The Importance of Being Earnest Book summary

Oscar Wilde




"The Importance of Being Earnest" received a mixed reception upon its premiere in 1895. Some critics and audiences appreciated its wit and humor, while others found Oscar Wilde's satire of Victorian society too sharp and potentially offensive. However, despite this mixed initial reception, the play has endured and remains highly relevant. Its examination of identity, deception, social class, and the importance of authenticity transcends its Victorian origins. These themes are universally relatable, making the play accessible and meaningful to contemporary audiences.

Wilde's sharp wit and clever wordplay have an enduring appeal. His humor is not only entertaining but also thought-provoking, making the play enjoyable for those who appreciate clever and humorous dialogue. The play offers a satirical critique of societal norms and hypocrisy that remains relevant today.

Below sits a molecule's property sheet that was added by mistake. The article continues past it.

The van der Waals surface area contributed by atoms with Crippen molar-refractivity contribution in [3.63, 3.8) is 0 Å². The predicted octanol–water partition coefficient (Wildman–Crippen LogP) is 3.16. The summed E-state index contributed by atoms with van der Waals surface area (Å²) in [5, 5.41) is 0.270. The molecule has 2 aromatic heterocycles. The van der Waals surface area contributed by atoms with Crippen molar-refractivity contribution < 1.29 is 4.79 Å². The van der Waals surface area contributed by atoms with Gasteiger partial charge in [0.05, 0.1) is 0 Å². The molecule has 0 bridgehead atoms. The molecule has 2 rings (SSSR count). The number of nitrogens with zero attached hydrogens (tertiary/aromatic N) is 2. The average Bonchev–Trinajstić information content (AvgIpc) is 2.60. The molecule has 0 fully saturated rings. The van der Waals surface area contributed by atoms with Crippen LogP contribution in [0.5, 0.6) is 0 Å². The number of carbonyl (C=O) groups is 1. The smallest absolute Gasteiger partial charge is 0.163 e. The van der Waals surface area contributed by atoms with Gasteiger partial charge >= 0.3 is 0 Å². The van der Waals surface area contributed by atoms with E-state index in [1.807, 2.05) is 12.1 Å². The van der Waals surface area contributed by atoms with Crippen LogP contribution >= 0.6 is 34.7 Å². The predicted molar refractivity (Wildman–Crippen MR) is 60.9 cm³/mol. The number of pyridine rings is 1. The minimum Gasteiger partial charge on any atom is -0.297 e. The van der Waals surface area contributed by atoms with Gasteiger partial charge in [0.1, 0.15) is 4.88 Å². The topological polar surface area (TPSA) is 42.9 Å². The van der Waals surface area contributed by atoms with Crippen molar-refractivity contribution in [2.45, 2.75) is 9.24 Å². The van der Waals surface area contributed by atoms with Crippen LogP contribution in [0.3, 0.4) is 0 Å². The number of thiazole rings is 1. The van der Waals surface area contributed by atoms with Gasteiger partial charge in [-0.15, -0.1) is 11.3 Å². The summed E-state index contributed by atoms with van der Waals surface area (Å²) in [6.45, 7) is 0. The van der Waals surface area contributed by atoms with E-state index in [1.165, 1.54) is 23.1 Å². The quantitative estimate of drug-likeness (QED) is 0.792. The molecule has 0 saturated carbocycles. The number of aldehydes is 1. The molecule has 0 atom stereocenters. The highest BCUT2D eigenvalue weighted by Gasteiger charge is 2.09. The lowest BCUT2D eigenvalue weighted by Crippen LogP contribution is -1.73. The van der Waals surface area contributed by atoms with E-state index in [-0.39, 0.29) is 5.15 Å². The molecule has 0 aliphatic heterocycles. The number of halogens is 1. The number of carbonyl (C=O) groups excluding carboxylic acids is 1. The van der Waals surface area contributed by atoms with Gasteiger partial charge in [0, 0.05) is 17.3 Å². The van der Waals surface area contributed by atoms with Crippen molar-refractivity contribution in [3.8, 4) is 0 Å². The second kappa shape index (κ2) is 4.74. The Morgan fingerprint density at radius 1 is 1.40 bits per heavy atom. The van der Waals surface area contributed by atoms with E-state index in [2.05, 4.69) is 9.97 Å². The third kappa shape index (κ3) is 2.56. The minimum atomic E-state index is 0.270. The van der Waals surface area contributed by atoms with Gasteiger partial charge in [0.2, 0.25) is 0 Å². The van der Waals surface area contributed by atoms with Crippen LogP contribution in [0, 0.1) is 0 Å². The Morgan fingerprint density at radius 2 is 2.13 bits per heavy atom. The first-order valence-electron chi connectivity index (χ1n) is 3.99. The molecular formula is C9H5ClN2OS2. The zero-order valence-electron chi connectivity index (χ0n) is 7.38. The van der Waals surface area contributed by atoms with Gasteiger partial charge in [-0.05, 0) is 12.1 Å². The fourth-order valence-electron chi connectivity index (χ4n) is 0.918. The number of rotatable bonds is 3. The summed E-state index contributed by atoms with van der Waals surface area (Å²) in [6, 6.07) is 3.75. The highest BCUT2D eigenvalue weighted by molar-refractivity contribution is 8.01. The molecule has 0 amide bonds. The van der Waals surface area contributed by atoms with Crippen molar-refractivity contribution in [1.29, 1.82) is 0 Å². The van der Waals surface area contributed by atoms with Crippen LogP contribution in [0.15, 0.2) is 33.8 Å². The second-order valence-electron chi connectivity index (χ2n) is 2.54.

Plot Summary


The story revolves around two young gentlemen, Jack Worthington and Algernon Moncrieff, who each lead a double life to escape the confines of Victorian social norms. Jack, who goes by the name "Ernest" in the city, escapes to the countryside, where he is known as Jack. Algernon, on the other hand, pretends to have an invalid friend named "Bunbury" whenever he requires a reason to avoid his social obligations.

Trouble ensues when both men fall in love and wish to propose marriage. Jack is in love with Gwendolen Fairfax, while Algernon has fallen for Jack's ward, Cecily Cardew. Complications arise as Gwendolen insists on marrying a man named "Ernest" due to her admiration for the name, and Cecily believes she is engaged to a man named "Ernest" as well, for the same reason.

The situation spirals further into confusion when Lady Bracknell, Gwendolen's mother, discovers Jack's true identity and social background, leading to a series of comical revelations and misunderstandings. Amidst the chaos, the characters engage in witty wordplay and humorous banter, revealing the absurdity of societal conventions and the importance placed on names and appearances.

Ultimately, the play culminates in a series of surprises and revelations, challenging the characters to confront their deceptions and leading to a resolution where love triumphs over social pretense.

  • Author(s)

    Oscar Wilde
  • Publication date


  • Language


  • Classification


  • Pages



Absurdist, Humor


St. James Theatre

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